Improvements at the Lawrence Shopping Center, renovation of Quaker Bridge Mall, and the development of the Mrs. G’s site to include a McDonald’s, Wawa, gas station, TD Bank and additional retail space are just a few of the ways business is growing in Lawrence Township.
Lawrence mayor Cathleen Lewis spent the bulk of her State of the Township address taking her audience on a virtual tour of the businesses in town and the new development that will be happening over the next few years.
“I don’t want to talk about where we are, I want to talk about how we are moving forward,” she said.
As she delivered her speech at the May 21 meeting of the MidJersey Chamber of Commerce at Greenacres County Club, Lewis started her figurative tour in the south end of Lawrence and worked across town, along the way noting important businesses and those with plans to move there in the near future.
Among the already established businesses that Lewis mentioned were Buttons Creperie, the Route 1 Diner, the renovated Colonial Lanes, and Quaker Bridge Mall, where, she joked, she can see her daughters making a large investment into the economy over the next decade.
One of the sites Lewis mentioned that is currently under redevelopment is the Lawrence Shopping Center.
“You may have noticed that after many years of neglect, the Lawrence Shopping Center has new life,” she said. “The new owners have not only invested in the infrastructure, but have engaged business owners and the community.”
She added that Colliers International, the new owner, has offered to host a growth and redevelopment event in town later this year.
Lewis also commented on Mrs. G’s recent move. She applauded the investment that owner Debbie Schaeffer has made in her new site and described the new development that will happen on the former site of the store, which is set to include a McDonald’s, Wawa, gas station, TD bank and 15,000 square feet of additional retail.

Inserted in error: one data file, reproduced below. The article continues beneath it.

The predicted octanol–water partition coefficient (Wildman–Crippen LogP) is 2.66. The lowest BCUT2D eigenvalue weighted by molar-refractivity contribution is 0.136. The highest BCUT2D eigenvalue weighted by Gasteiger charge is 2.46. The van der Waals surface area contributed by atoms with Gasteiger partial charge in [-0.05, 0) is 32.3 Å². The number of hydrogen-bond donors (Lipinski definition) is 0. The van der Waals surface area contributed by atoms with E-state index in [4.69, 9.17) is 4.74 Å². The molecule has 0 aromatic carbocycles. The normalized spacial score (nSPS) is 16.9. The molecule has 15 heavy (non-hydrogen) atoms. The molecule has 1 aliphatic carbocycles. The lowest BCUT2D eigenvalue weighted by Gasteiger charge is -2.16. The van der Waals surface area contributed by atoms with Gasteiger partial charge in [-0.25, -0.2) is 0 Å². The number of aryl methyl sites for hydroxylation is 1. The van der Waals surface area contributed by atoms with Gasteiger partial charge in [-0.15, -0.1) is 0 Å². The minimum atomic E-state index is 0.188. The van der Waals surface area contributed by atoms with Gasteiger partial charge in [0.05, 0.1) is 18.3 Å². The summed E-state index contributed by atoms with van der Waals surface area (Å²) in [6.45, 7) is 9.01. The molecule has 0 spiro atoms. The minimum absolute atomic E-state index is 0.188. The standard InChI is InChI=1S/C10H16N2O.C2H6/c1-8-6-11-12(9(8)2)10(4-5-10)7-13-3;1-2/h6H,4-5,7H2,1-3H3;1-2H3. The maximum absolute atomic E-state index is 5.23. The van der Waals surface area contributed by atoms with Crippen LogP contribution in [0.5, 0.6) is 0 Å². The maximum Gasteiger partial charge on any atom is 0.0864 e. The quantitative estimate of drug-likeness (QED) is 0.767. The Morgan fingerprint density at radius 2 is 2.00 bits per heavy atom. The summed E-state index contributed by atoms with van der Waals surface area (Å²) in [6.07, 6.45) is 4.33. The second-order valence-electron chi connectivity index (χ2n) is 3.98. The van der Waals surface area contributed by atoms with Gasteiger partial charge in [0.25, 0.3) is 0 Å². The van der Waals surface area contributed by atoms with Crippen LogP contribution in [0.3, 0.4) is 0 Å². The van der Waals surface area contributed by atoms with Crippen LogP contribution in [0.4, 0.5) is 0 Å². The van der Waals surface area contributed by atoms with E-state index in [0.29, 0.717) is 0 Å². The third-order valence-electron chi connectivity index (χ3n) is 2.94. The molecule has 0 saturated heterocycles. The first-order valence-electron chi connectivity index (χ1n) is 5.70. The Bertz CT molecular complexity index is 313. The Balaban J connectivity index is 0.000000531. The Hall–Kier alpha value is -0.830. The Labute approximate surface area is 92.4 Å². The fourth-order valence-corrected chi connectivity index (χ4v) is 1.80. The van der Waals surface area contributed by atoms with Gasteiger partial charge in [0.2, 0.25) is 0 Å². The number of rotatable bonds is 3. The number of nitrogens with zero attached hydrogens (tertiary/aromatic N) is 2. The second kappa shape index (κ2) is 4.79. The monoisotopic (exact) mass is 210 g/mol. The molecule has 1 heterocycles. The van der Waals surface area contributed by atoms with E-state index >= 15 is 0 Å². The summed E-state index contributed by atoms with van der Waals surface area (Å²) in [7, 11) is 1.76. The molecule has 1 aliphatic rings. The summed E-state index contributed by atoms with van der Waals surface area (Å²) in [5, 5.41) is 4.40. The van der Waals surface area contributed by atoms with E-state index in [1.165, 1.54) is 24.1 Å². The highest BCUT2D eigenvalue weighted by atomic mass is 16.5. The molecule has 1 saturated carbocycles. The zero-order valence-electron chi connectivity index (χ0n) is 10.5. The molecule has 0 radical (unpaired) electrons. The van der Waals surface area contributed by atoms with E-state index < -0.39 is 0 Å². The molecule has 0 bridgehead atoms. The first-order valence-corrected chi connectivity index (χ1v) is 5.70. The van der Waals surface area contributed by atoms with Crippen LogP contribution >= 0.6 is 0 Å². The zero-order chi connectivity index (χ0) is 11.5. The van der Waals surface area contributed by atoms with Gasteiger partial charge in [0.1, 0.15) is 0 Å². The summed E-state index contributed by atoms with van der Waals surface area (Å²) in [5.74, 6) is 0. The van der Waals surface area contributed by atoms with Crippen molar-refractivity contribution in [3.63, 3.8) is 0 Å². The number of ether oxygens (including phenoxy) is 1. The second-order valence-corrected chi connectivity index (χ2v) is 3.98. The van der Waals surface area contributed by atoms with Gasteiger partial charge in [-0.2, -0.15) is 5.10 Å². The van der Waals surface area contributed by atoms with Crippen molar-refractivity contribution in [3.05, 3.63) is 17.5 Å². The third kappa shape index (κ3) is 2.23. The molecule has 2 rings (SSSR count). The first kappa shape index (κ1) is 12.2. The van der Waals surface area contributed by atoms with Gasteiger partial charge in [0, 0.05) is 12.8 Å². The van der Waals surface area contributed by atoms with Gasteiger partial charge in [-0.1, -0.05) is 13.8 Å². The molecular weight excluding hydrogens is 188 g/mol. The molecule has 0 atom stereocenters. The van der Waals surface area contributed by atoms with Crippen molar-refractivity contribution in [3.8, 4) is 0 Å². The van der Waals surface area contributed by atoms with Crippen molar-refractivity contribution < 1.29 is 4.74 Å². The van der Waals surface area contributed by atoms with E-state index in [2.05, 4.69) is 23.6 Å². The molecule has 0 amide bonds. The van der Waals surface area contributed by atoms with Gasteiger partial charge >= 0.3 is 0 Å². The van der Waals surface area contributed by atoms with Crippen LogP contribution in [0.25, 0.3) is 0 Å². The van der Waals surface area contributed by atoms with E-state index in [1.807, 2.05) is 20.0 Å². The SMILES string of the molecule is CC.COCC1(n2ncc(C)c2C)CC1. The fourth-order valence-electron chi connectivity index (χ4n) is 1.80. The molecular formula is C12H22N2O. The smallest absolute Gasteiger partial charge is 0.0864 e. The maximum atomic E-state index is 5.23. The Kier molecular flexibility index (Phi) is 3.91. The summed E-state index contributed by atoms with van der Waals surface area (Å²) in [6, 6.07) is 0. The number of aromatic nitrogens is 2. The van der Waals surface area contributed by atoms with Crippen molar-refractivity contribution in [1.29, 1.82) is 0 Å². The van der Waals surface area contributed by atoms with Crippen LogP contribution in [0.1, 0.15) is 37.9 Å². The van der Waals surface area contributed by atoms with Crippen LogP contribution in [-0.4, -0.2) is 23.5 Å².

The mayor also referred to an expansion project at Mercer Mall and indicated her own excitement that the expansion will include a Nordstrom Rack, which also received applause from the audience.
Other upcoming projects Lewis mentioned included a newly approved Boys and Girls Club, Costco and a proposed new Bristol-Myers Squibb campus.
After finishing her tour, Lewis turned her attention to other matters like the curbside organic pickup program she is working on, and last year’s Comcast franchise agreement, which included a $50,000 technology grant to find ways to reduce the town’s paper use.
Toward the end of her speech, Lewis discussed challenges the town still faces, including a tax burden placed on the town by the state. She said Lawrence has proven that it can stay within the budget cap and provide necessary services, and that it actively seeks shared services, currently participating in 20 formal agreements and another 20 informal agreements, as well as public-private partnerships.
“But,” she concluded, “without relief from the unfair burdens the state places on us, budgeting continues to be difficult.”
Lewis summed up her speech by declaring, “Today I am here to say that we as a town are prepared to address these hurdles, to seek out shared services, to find new solutions, utilize technology and innovate to meet our new challenges. And we will do so knowing that our businesses are growing, redevelopment is happening across the town each day and that our community is engaged.”
After the speech, Lewis opened the floor to questions, the first of which was “Do we have a date on the Nordstrom?”
However, she also received more serious questions, including one about what is happening near the Business Route 1 district. Lewis replied that the current plans are to widen the roadway, create a traffic circle to ease the flow of traffic, and to make the area look more like a downtown.
Members of the town council were very enthusiastic about the mayor’s address.
“I wholeheartedly support the presentation today. It’s a reflection of the council’s hard work and the town’s faith in us,” councilman Steve Brame said.
Councilman Jim Kownacki agreed, saying that the development described in the talk was “a positive outcome on the hard work the Lawrence council has done over the past two years.
“From where we were two years ago with massive layoffs,” he said, “today shows that the Lawrence council can come up with a good budget, stay within the 2 percent cap and bring business back to Lawrence Township.”